Big airlines focus of well-earned scrutiny

Stiff competition in the airline industry creates lower fares and more direct routes for travelers. But with major carriers now dominating the market, air service in various cities has become very limited and sometimes costly. With fewer airlines entering the business and more upstarts going bust, the situation could worsen for consumers. Fortunately, the justice department began last year to investigate the nation’s major airlines — United, American, Delta Air and Northwest Airlines — for predatory business practices. Twin Cities-based Northwest is under the toughest scrutiny. Last month, it received a subpoena from the justice department to surrender pricing and profit information to antitrust officials. It also has a lawsuit — filed by Reno Air — pending in a Nevada federal court.
The ongoing attack on big airlines can certainly be justified. Ed Faberman, executive director of the Air Carrier Association, which represents small airlines, argues that predatory practices have increased dramatically in recent years. In some cases, major airlines will introduce a service on a certain route only if a small carrier is trying to tap into that market. They will match or undercut prices, flood the route with extra seats, as well as overlap a low-fare carrier’s departure times. Then, after the small carrier is knocked off, the major airlines will increase fares to the original or even higher level. Northwest for one had zero nonstop flights to Reno when fledging Reno Air introduced nonstop service to the Twin Cities in 1993. In response, Northwest launched direct Twin Cities-to-Reno routes at a lower price. After Northwest drove Reno Air out, it increased the price of a one-way trip between Reno and the Twin Cities from $200 to $400.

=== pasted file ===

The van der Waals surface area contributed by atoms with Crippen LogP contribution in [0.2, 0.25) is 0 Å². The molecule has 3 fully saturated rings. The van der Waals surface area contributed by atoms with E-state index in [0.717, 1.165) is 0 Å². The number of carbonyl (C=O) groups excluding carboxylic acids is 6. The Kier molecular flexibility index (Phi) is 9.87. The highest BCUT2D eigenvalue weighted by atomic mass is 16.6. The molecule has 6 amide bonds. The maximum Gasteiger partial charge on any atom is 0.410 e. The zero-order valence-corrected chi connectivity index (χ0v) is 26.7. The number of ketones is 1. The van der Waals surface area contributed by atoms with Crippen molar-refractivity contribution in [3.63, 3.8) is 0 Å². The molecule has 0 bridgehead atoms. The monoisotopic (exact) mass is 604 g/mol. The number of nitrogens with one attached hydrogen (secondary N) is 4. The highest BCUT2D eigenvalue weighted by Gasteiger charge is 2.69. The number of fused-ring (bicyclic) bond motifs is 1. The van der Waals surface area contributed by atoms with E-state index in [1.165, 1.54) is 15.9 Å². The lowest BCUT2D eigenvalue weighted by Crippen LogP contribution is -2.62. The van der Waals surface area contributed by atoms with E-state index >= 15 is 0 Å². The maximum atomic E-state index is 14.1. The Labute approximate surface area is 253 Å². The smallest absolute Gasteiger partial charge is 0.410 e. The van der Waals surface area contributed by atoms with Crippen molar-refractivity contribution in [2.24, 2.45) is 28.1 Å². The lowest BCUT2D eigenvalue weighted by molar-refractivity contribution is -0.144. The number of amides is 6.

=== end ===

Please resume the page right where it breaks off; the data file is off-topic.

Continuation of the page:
By 1995, upstart Frontier Airlines underwent a similar experience. That year, it introduced a new service between Denver and Las Vegas, with one-way tickets as low as $59. United Airlines followed suit by duplicating the service, adding thousands of new seats and slashing prices. Two years later, after Frontier had fled from the market, United raised their fares. Of course, as big airlines insist, discount carriers sometimes go out of business because of mismanagement, lack of funding and poor customer service. And some of the upstarts do have tarnished on-time departure and safety records. But the evidence also suggests that discount carriers could be in a better position to compete if big airlines weren’t allowed to monopolize markets.
Two decades ago, the airline industry was deregulated to bolster competition. This was expected to benefit customers through lower fares and increased service. Instead, major airlines have allied with each other, keeping most new airlines from fully taking off. Thankfully, the Department of Transportation plans this month to introduce new guidelines that would limit larger carriers’ power over small airlines. Most likely, established carriers will be restricted in the number of new flights they can launch. In addition, Congress is considering five different bills to deter anti-competitive behavior. But the justice department should continue with its investigations. Where warranted, anti-trust prosecution can significantly aid consumers.